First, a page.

The days of easy, carefree growth in Brazil came to an
abrupt end at the start of this decade. Weaker commodities
prices, infrastructure bottlenecks and persistent inflation
throttled the economys expansion rate from a peak of 7.5
percent in 2010 to less than 1 percent last year, and
economists predict that real gross domestic product will grow
by just a modest 2.5 percent this year and next. The sluggish
economy, combined with popular frustration over poor public
services and corruption, spilled over into massive street
demonstrations earlier this year.
Those conditions would hardly seem to represent an ideal
investment climate, but dont tell that to Fabio
Schvartsman. The chief executive officer of pulp and paper
manufacturer Klabin is on an expansion spree. He is investing
in five existing pulp-making plants to increase their capacity
by a total of 290,000 tons in 2014. The company also plans to
spend 7.2 billion reais ($3.3 billion) to build a new 1.5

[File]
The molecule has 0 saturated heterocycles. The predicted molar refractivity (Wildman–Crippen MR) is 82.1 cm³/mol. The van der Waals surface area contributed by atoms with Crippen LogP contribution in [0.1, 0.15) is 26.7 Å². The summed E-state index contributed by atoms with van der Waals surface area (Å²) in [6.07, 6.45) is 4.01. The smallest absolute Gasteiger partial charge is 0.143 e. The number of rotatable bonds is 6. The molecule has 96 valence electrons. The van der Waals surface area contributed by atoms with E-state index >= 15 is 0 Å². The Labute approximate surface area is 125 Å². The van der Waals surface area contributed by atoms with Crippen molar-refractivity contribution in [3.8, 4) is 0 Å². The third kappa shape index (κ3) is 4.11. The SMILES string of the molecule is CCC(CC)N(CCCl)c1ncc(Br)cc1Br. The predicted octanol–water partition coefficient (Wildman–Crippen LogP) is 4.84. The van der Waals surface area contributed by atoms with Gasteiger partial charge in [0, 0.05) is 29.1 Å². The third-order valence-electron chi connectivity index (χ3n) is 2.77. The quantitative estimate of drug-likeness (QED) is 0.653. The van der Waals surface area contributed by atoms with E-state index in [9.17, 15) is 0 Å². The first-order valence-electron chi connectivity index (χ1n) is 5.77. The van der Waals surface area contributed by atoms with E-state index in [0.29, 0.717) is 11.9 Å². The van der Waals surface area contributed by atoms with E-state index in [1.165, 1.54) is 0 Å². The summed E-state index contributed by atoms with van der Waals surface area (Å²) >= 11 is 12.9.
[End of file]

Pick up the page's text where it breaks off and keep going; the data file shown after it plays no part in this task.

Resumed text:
million-ton pulp plant in the southern state of Paraná,
which is due to come on stream by the first quarter of 2016.
All told, Klabins production potential is set to more
than double over the next two and half years, from 1.7 million
to 3.5 million tons.
Schvartsman doesnt hold any particularly rosy views
about the broader Brazilian outlook, but he believes the
addition of modern capacity combined with the
groups sizable timber holdings in the state of
Paraná will untether his companys fortunes
from that of the economy.
Obviously, if the performance of the Brazilian and
international economies are better, itll be better for
us, he tells Institutional Investor. But
the good thing is that we are not counting on that. Our
strategy doesnt require a strong economy in order to be
So far, Schvartsmans strategy has delivered strong
results. Klabins earnings before interest, taxes,
depreciation and amortization rose 31 percent in 2012, to R1.35
billion; ebitda in the first half of this year grew 17 percent,
compared with the year-earlier period, to R693 million.
Investors certainly do appreciate that performance.
Schvartsman is voted the top chief executive in the Pulp
& Paper sector by both buy- and sell-side analysts
II surveyed for the 2013 Latin America Executive Team,
the magazines fourth annual ranking of the regions
top CEOs, CFOs, investor relations professionals and IR teams.
The companys chief financial officer, Antonio Sergio
Alfano, is deemed best in the sector by buy-side analysts and
No. 2 by the sell-side. The buy side also awards top marks to
Klabins investor relations team and to IR chief Vinicius